This IBM documentation provides information on the IBM Integrated Web Application Server for i (IAS) from the view of an Integrated Solution Vendor (ISV). This paper was written to provide the application developers the tools they need to deploy applications using IAS and to successfully ship and deploy their applications to their customers. This document is a ‘work in progress’ It will continue to be updated as time permits. If you have comments, suggestions or updates, please feel free to email them to firstname.lastname@example.org. Thanks! Team that wrote this documentation Rich Macrafic is a Senior Managing Consultant at IBM. He accepted a position at IBM 32 years ago, directly out of college at George Washington University in Washington, D.C. Over his career, he has held various development, management, staff and consulting positions. The last 15 years have been spent in the areas of Web and Object Oriented technologies, in roles ranging from software engineer to architect to consultant. Andy Henderson is an Advisory Software Engineer working in the IBM Rochester Support Center for 12 years. Currently his expertise is in Java and operating system performance. Jon Rush is a technical consultant in the IBM STG ISV Enablement organization. He is a senior software engineer who specializes in WebSphere, IBM Hypertext Preprocessor (PHP) and IP telephony on the System i platform. Jon has helped hundreds of System i solution providers enhance their applications to use IBM e-business technologies such as IBM Net.Data®, WebSphere PHP and Integrated Web Application Server.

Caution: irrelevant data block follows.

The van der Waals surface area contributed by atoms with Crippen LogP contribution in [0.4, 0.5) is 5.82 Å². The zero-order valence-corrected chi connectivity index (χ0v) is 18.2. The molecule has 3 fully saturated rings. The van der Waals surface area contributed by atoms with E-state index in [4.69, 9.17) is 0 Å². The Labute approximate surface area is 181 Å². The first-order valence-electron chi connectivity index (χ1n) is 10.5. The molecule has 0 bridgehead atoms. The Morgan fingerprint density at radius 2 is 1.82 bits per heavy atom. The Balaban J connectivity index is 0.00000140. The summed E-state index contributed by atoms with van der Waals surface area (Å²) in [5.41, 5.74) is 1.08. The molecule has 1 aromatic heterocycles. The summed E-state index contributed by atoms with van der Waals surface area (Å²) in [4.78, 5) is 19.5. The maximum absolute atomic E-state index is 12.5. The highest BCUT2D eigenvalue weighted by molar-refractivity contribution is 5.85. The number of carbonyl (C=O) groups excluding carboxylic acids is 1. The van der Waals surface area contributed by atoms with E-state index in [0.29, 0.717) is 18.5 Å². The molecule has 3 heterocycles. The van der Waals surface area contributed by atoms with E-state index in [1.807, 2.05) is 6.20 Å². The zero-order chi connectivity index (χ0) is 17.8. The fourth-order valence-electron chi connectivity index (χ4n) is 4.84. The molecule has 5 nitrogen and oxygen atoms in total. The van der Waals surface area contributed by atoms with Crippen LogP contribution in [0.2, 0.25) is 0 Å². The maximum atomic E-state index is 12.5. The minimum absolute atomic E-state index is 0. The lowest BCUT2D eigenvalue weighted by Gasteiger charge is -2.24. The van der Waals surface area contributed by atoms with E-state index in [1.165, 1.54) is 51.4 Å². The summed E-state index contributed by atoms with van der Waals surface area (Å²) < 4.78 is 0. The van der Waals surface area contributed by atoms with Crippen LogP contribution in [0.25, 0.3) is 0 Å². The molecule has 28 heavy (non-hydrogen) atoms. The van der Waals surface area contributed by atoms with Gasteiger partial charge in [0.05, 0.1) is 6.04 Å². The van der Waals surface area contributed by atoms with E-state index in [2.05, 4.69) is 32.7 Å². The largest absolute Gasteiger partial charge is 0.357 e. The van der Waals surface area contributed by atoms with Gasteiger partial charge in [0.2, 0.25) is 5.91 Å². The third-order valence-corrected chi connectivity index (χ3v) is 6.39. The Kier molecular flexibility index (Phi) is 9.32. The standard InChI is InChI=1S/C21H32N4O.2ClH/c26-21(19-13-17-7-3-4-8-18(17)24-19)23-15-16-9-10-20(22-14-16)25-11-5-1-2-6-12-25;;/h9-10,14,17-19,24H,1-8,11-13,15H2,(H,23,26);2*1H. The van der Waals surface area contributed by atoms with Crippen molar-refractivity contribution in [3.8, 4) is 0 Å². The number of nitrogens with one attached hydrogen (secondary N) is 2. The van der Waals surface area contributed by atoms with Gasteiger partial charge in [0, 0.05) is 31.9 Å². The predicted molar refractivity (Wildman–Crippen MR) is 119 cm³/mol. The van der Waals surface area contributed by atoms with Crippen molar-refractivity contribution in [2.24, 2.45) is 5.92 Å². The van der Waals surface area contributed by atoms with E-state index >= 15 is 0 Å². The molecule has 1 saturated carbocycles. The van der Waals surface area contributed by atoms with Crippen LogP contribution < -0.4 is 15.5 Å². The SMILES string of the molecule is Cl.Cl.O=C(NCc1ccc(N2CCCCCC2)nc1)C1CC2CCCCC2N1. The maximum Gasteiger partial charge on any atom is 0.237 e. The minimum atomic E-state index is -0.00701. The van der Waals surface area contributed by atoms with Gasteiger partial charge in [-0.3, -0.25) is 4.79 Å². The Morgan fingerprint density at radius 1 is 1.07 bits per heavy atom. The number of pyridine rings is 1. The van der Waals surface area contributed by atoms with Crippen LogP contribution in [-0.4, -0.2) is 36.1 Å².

Welcome to the World of BRAVIA® Thank you for choosing this Sony BRAVIA® high-definition television. Use the documentation listed below to get the most out of your TV. Safety Booklet Contains precautionary measures to keep you and your TV safe. Read this information prior to setting up your TV. Quick Setup Guide Provides TV setup information with sample connection diagrams. Operating Instructions Provides the most detailed information to operate your TV. Experiencing Stunning HD with Your BRAVIA The quality of the image you see on your BRAVIA TV is only as good as the quality of the signal it receives. To experience the stunning detail of your new BRAVIA TV, you need access to HD programming. Your BRAVIA TV can receive and display HD programming from: • Over-the-air broadcasting via HD-quality antenna • HD cable subscription • Blu-ray Disc™ player or other HD compatible external equipment Contact your cable, satellite or HD service provider for information on upgrading to HD programming. The Four Steps to a Stunning HD Experience Set, Source, Sound, and Setup You can enjoy crisp, clear images, smooth movement, and high-impact visuals from 1080 HD signals as shown here. When you compare a high-definition signal to a standard analog signal, you will notice a big difference in picture quality. If black bars appear as shown here, press WIDE on the remote control to fill the screen. TV Feature Highlights Your BRAVIA comes with many convenient features, such as: ➢ MHL (Mobile High-Definition Link) input: You can connect your MHL device using an MHL cable (page 13). ➢ BRAVIA® SyncTM: Allows your BRAVIA TV to communicate with other Sony equipment supporting the BRAVIA Sync Control function (page 26). ➢ Digital Media Accessibility: Use the Photo, Music, and Video icons to access photo, music, and video files from Sony USB equipment (page 31). ➢ PIP (Picture in Picture): You can work on your PC and watch your favorite TV program simultaneously (page 27). ➢ Favorites: Your favorite channels and inputs are at your finger tips for easy access (page 28). ➢ Auto Wide Mode: Set your TV to automatically adjust the screen based on the signal resolution (page 29). ➢ Input Selection: Allows you to easily switch between the connected equipment (page 30). Customer ...